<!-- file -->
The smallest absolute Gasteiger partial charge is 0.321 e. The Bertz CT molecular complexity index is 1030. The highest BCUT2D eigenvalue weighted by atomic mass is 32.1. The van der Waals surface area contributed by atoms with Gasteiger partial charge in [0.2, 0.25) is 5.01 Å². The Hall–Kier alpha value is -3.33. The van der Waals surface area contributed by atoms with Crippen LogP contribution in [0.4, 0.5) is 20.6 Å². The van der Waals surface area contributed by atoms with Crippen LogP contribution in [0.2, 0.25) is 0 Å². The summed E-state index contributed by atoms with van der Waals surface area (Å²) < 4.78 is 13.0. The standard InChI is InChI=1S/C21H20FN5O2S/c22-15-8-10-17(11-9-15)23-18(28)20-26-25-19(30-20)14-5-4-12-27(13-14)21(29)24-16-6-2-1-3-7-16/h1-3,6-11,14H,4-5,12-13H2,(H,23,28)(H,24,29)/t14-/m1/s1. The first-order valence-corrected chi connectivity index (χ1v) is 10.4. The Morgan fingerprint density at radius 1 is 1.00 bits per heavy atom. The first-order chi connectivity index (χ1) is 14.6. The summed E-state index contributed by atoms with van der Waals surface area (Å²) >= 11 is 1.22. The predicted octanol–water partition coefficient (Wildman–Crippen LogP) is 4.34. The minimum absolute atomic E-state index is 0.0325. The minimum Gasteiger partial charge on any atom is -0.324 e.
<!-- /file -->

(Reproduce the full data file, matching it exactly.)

The smallest absolute Gasteiger partial charge is 0.321 e. The Bertz CT molecular complexity index is 1030. The highest BCUT2D eigenvalue weighted by atomic mass is 32.1. The van der Waals surface area contributed by atoms with Gasteiger partial charge in [0.2, 0.25) is 5.01 Å². The Hall–Kier alpha value is -3.33. The van der Waals surface area contributed by atoms with Crippen LogP contribution in [0.4, 0.5) is 20.6 Å². The van der Waals surface area contributed by atoms with Crippen LogP contribution in [0.2, 0.25) is 0 Å². The summed E-state index contributed by atoms with van der Waals surface area (Å²) < 4.78 is 13.0. The standard InChI is InChI=1S/C21H20FN5O2S/c22-15-8-10-17(11-9-15)23-18(28)20-26-25-19(30-20)14-5-4-12-27(13-14)21(29)24-16-6-2-1-3-7-16/h1-3,6-11,14H,4-5,12-13H2,(H,23,28)(H,24,29)/t14-/m1/s1. The first-order valence-corrected chi connectivity index (χ1v) is 10.4. The Morgan fingerprint density at radius 1 is 1.00 bits per heavy atom. The first-order chi connectivity index (χ1) is 14.6. The summed E-state index contributed by atoms with van der Waals surface area (Å²) >= 11 is 1.22. The predicted octanol–water partition coefficient (Wildman–Crippen LogP) is 4.34. The minimum absolute atomic E-state index is 0.0325. The minimum Gasteiger partial charge on any atom is -0.324 e.